August 10th - I realised I hadn’t really done a circuit of Brownhills like this for a while, and despite the grim weather warnings, it’s wasn’t a bad day at all. The light was bright, and the scenery good. It was a good day to photograph landscape, I guess.
A the Pelsall Road bridge on the canal, I discovered how the otherwise inaccessible flowerbed was being maintained - formerly I’d wondered if it was from the boat so often moored nearby.
At Chasewater, the lake was very, very choppy. The wakeline had been abandoned for the day, and only a few very brave windsurfers were out.
I note that the valves are currently open, and the water level at the reservoir is steadily lowering, probably to the lowest level since last summer, the high watermark evident on the spillway bridge in a line of white surface scum.
An unexpectedly great day to be out.
August 3rd - Chasewater itself was gorgeous. From the honeybees busy on the knapweed, which looks so very like thistles, to the thistles themselves, which are now doing the seeding thing. Amphibious bistory dabbles the western edge of the lake, and the north heath looked gorgeous.
We’re so lucky to have this nearby.
August 2nd - Still treating my injured foot with care, I took in a lazy loop of Brownhills and bimbled over to Chasewater, then back down the canal. It was a gorgeously sunny late afternoon, and after the heavy rains of the morning, all the greenery looked splendidly fresh.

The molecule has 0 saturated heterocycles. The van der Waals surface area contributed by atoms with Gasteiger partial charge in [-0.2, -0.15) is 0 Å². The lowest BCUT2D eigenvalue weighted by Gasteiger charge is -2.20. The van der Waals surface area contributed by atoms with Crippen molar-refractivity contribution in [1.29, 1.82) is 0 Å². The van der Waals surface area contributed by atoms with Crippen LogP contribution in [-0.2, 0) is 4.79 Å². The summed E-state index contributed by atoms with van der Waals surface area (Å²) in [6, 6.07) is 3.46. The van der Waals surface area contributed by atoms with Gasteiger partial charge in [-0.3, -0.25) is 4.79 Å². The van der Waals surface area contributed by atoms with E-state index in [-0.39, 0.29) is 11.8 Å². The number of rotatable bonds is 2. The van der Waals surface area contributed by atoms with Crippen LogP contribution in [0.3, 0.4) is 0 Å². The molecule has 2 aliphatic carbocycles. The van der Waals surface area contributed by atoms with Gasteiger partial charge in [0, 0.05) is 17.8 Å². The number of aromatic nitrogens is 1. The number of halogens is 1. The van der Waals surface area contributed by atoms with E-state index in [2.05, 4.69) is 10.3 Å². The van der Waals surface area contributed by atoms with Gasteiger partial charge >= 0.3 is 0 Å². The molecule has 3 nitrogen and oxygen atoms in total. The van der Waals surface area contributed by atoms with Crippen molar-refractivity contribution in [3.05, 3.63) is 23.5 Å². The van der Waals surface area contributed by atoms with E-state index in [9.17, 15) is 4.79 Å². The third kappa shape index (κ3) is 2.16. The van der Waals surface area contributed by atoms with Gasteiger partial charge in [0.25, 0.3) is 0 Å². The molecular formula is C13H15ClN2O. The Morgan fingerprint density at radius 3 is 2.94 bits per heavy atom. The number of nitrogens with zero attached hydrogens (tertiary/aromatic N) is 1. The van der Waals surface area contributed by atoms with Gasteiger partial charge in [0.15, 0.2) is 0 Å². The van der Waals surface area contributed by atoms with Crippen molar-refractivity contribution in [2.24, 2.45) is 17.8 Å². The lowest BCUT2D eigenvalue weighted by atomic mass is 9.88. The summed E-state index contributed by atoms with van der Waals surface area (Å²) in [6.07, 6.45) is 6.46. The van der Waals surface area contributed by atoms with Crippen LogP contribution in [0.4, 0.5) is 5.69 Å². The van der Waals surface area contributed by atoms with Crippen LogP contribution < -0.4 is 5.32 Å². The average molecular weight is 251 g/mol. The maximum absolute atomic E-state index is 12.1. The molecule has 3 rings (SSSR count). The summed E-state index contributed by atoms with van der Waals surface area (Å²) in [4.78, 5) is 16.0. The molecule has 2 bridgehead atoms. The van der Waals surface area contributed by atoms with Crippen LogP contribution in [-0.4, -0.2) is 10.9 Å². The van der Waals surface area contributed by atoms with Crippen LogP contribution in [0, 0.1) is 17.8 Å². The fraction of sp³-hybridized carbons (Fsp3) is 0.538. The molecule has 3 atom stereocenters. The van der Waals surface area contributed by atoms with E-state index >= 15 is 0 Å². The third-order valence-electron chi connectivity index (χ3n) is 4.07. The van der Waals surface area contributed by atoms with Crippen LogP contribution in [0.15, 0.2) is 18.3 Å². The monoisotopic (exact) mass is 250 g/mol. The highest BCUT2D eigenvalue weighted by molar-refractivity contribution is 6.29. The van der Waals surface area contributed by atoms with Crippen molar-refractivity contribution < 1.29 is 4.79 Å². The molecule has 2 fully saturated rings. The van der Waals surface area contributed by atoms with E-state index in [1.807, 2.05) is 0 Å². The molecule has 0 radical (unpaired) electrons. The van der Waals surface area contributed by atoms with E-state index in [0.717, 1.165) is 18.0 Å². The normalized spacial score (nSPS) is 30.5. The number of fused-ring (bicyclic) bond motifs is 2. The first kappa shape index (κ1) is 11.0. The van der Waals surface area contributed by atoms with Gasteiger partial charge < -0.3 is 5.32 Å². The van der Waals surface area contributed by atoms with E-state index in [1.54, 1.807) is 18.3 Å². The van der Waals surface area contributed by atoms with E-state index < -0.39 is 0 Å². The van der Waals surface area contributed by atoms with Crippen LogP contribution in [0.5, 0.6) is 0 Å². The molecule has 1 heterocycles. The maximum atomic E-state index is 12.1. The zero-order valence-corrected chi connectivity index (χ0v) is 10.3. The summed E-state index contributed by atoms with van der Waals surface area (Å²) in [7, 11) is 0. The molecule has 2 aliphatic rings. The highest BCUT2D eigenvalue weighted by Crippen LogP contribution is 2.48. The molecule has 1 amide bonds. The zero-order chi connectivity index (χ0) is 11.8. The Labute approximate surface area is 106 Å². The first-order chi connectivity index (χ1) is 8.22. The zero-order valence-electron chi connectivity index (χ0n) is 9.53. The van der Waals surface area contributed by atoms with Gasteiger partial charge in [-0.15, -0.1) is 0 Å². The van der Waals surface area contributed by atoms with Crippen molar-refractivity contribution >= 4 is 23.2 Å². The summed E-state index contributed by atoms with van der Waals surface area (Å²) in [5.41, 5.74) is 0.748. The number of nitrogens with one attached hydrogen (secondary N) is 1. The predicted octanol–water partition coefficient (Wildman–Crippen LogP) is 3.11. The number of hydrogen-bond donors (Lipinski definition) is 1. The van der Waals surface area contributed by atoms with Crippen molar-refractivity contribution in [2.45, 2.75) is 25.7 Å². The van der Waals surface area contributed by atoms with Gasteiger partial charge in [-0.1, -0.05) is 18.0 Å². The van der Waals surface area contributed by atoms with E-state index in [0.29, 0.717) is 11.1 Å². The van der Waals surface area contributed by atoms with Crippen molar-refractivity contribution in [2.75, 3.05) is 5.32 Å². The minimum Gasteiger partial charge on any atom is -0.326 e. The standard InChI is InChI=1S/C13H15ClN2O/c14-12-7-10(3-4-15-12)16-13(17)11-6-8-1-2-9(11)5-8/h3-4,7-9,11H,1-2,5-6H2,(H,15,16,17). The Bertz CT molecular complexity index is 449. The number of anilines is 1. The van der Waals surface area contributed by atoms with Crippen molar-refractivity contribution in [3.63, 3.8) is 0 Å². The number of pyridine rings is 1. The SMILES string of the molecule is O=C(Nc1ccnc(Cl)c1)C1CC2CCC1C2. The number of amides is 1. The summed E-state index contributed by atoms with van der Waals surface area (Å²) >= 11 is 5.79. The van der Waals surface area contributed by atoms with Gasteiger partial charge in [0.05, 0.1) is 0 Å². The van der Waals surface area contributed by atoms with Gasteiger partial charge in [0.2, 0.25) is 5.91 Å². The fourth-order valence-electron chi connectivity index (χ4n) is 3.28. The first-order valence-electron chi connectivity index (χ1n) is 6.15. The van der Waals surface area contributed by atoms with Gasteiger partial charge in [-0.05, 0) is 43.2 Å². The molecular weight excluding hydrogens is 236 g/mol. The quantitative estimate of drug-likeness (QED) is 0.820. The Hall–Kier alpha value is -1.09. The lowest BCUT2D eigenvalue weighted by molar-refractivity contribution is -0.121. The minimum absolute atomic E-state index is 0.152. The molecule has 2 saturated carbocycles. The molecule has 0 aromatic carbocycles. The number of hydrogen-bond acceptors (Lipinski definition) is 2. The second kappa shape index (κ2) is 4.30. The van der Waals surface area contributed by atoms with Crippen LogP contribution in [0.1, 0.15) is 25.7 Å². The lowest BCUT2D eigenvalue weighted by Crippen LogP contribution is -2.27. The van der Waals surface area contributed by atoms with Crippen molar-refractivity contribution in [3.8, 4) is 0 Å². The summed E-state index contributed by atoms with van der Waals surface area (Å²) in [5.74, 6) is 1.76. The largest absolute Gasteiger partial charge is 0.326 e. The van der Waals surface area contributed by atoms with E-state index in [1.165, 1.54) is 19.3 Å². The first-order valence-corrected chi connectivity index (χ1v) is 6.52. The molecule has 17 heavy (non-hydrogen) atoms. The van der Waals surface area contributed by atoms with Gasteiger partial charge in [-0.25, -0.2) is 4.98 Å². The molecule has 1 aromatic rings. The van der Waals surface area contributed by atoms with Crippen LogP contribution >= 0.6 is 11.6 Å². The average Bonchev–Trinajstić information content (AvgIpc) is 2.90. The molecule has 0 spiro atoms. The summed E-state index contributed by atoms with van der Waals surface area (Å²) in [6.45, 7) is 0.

In the space of 20 minutes, I admired the mature trees on The Parade, enjoyed the shimmer of Chasewater and watched spellbound as a wakeboarder practised his jumps. I also spotted the best garden chair-hammock thing ever, in a limpid, green arcadia beside the quiet, clear waters of the canal.
Don’t ever tell me there isn’t beauty in this place.
July 25th - The Catshill swan family seem to spend a lot of time at Anglesey Basin, and tonight they were group-preening and loafing by the waterside, totally relaxed. The parents let me get quite close, but sadly, the movement of the cygnets - still numbering seven - combined with low light made for terrible photos.
July 25th - A busy day, but the foot improved no end, and a great meeting with an old friend started the weekend off well. I spun out at sunset, as night fell, to Chasewater. Not a bad sunset, and the warmth and light was a joy to behold.
We are so lucky to have this place on our doorsteps.
July 17th - On my return, I was held up by some rather familiar beaked* villains. This is Coulter Lane, Burntwood, just outside the farm where they sell asparagus. It’s a good couple of miles from Chasewater - yet these honking, hissing impediments to cycling progress are clearly the Chasewater geese - domestic birds set free some years ago, that generally hang around the boating lake, grumping at anyone and anything.
Are they regulars here? Is this actually their home? Do they commute?
So many questions, so little time…
*yes, I know they have bills, not beaks, but it doesn’t scan as well.